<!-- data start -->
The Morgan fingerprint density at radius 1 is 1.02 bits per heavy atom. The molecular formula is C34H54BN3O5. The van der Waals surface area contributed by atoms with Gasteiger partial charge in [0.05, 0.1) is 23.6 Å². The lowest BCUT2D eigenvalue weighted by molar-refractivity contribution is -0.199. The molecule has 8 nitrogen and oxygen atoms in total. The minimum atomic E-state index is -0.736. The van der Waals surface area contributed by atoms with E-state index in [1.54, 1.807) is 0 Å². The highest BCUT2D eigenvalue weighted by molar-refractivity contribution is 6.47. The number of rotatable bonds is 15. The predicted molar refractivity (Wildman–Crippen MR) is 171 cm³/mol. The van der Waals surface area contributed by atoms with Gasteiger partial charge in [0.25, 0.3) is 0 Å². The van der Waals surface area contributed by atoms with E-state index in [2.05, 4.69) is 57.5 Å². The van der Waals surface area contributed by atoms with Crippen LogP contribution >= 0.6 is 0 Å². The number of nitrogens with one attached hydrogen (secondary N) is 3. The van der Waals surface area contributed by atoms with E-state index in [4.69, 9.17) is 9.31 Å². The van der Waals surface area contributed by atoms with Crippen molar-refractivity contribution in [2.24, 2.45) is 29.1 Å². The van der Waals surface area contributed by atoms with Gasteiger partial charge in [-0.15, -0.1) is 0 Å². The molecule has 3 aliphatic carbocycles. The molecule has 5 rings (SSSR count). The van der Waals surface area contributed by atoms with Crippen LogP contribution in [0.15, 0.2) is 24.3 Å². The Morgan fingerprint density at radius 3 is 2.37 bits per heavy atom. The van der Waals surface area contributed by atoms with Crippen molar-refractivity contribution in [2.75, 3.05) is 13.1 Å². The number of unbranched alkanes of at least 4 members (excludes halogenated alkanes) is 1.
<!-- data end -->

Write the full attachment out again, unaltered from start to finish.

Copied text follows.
The Morgan fingerprint density at radius 1 is 1.02 bits per heavy atom. The molecular formula is C34H54BN3O5. The van der Waals surface area contributed by atoms with Gasteiger partial charge in [0.05, 0.1) is 23.6 Å². The lowest BCUT2D eigenvalue weighted by molar-refractivity contribution is -0.199. The molecule has 8 nitrogen and oxygen atoms in total. The minimum atomic E-state index is -0.736. The van der Waals surface area contributed by atoms with E-state index in [1.54, 1.807) is 0 Å². The highest BCUT2D eigenvalue weighted by molar-refractivity contribution is 6.47. The number of rotatable bonds is 15. The predicted molar refractivity (Wildman–Crippen MR) is 171 cm³/mol. The van der Waals surface area contributed by atoms with Gasteiger partial charge in [0.25, 0.3) is 0 Å². The van der Waals surface area contributed by atoms with E-state index in [2.05, 4.69) is 57.5 Å². The van der Waals surface area contributed by atoms with Crippen LogP contribution >= 0.6 is 0 Å². The number of nitrogens with one attached hydrogen (secondary N) is 3. The van der Waals surface area contributed by atoms with E-state index in [4.69, 9.17) is 9.31 Å². The van der Waals surface area contributed by atoms with Crippen molar-refractivity contribution in [2.24, 2.45) is 29.1 Å². The van der Waals surface area contributed by atoms with Gasteiger partial charge in [-0.15, -0.1) is 0 Å². The molecule has 3 aliphatic carbocycles. The molecule has 5 rings (SSSR count). The van der Waals surface area contributed by atoms with Crippen LogP contribution in [0.15, 0.2) is 24.3 Å². The Morgan fingerprint density at radius 3 is 2.37 bits per heavy atom. The van der Waals surface area contributed by atoms with Crippen molar-refractivity contribution in [2.75, 3.05) is 13.1 Å². The number of unbranched alkanes of at least 4 members (excludes halogenated alkanes) is 1.